The work of UVa’s medical teaching faculty in many ways parallels in-common work of progressive educators in Pk-12 education today.  There’s no doubt that money is an important element in these sweeping changes. However, it’s not the most important element, in my opinion.  The work of staff represents their ownership for the change work and commitment to the students they teach. Despite the basic human drive to sustain the status quo, doctors are professionals who routinely make changes in clinical and pharmaceutical practices as new research indicates those changes are necessary.  This new program is an example of just that.

For more in-depth info, I’ve also posted on the UVA new School of Medicine at

About pamelamoran

Executive Director of the Virginia School Consortium for Learning: We create paths to contemporary learning by supporting participants from member divisions to engage in critical inquiry to develop curriculum, assessment, and Instruction consistent with a focus on supporting learners to acquire competencies of critical thinking, communication, citizenship, collaboration, and creativity.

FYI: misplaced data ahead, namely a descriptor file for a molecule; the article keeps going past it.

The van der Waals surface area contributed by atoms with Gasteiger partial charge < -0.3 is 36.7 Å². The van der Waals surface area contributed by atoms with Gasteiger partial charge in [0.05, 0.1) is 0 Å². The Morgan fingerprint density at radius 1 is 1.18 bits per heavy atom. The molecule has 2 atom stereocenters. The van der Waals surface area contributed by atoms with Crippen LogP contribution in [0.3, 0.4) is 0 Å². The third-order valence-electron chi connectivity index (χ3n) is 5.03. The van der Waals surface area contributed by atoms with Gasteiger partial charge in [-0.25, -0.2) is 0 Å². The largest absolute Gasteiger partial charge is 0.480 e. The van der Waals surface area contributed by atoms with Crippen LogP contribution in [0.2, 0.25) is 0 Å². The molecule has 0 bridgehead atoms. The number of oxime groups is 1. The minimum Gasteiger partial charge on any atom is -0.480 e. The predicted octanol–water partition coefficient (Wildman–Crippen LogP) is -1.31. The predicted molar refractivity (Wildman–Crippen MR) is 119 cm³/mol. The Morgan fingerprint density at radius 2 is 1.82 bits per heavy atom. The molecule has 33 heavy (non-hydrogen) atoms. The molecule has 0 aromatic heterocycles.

6 thoughts on “Our Near Future: Reflections on Change Agency in Medical Education

  1. Pam, This is a wonderful post, full of important details, and I especially appreciate the photos of the new learning spaces. Many of the innovations to med school training described here: moving from teacher-centered instruction, fluid use of technology, non-separation of theory from practice, teaching people to work in teams and emphasizing and privileging knowledge that is produced in conjunction with other people, is also what my husband’s program at the Harvard Graduate School of Education has tried to instantiate as well. After one year, they’re still working the kinks out. Faculty has had to work hard on the teaming aspect, and students haven’t liked some of the fluidity and constant emphasis on work in groups. Also, they want grades back! All this is just to say that it take awhile to move to more innovative practices–there is lots of trial and error and lots of not getting it quite right.